[00:33:01] So get up from the laptop and let your mind. Think, uh, uh, cause otherwise it's all consumption and reactionary, which is not really a great way to build a business, to react constantly. You've got to be creating new thought. Um, and when you exercise, uh, it could be mild exercise. It could be a walk or it could be a hard bike ride.
[00:33:25] I find that my brain then says, okay, now I've got time. I'm going to start really cranking out these ideas or these problems, uh, because you've gotten me away from staring at the laptop and my heart's pumping. So you kind of get a double, you get a, you get a good, almost like a Zen like time while you get the exercise.
[00:33:43] Uh, and it helps you process, uh, challenges and whatever else is going on in the business. Yeah, I'm a big proponent of physical health is the first major step to mental health and wellbeing. And exercise has so many benefits that we've known for a long time, but now you're seeing more and more from science on the neurochemical actions that happen when you exercise and you actually take a step away.
[00:34:07] We've all heard forever. People's best ideas, somehow show up in the shower, which is so contrary to what we all feel programmed to do around push, push, push, push, push grind harder instead of the laptop. And that I love your thought on. If we're sitting at the laptop, we're just consuming constantly and we're not creating, we're not thinking as much when we're just in the work, especially in today's day and age, with all sorts of.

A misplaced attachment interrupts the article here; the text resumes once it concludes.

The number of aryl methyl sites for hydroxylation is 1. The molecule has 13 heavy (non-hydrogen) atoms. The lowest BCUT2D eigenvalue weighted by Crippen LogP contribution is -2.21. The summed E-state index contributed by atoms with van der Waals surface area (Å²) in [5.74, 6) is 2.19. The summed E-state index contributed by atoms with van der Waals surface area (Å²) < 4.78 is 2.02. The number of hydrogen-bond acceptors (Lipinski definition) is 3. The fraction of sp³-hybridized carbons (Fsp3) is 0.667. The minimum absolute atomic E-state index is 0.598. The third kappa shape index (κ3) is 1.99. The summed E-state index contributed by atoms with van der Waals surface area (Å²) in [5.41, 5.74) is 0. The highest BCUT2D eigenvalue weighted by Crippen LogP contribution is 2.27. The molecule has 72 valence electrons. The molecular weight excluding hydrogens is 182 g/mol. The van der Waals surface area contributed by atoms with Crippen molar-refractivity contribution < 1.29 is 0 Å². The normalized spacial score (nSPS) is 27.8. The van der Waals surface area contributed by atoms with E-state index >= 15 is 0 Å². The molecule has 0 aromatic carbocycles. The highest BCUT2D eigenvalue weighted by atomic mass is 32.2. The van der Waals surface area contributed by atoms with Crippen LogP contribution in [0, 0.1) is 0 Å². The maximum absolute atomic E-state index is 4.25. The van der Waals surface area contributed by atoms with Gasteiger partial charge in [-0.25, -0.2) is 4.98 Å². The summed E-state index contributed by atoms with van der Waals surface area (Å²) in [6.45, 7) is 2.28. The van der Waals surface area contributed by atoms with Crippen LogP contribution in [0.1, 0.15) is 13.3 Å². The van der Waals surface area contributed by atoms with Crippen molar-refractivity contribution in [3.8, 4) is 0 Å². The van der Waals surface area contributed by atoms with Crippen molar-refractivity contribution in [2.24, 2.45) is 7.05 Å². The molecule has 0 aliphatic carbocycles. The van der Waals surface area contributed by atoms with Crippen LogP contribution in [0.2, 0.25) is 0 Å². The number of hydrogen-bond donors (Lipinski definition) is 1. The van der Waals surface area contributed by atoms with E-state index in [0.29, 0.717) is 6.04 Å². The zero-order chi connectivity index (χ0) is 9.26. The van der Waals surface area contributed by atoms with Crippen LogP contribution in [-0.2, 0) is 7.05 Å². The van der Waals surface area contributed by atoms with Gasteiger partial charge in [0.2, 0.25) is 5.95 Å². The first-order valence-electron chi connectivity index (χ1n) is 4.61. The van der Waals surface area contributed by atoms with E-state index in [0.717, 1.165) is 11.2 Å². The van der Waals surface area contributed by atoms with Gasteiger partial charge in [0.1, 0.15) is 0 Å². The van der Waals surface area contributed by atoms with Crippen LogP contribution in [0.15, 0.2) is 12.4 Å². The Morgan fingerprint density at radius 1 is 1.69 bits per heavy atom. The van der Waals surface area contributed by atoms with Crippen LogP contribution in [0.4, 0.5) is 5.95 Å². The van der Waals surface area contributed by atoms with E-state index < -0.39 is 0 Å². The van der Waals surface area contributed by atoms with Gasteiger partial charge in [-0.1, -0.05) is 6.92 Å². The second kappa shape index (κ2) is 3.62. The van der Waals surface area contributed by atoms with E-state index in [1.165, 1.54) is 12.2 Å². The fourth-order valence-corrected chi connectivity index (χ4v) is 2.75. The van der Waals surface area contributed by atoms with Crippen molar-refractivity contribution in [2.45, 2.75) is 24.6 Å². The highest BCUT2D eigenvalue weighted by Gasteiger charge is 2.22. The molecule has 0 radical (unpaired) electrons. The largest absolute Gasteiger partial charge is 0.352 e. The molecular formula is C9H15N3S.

[00:34:37] Notifications and things that come in, uh, every second of every day as a whole, I'm curious about a couple rapid fire questions from you that I always love to ask people and I think really are some keys to, to performing really well. The first one that I I'd love to start with is do you love winning or hate losing.
[00:35:07] I hate losing and I love winning. Uh, so I think the winning, uh, I love, I would say I love winning more than I hate losing. Uh, just because there's the positive feelings are much better than the negative feelings. Um, back to the staying positive also. You winning, propels you in a way losing makes us analyze winning propels us.
[00:35:36] And, um, one of the cool things about being in sales is that you have a moment like that. You have, you can say we got win. Uh it's uh it's again, it's one of the fun things about sports, right? Where you, you have a moment at the end of the day. Of the game where there's a winner and hopefully you're on that team, but you it's a very finite, like we have a win a lot of careers or just a lot of things we do, which kind of just grind on where there isn't that low mint.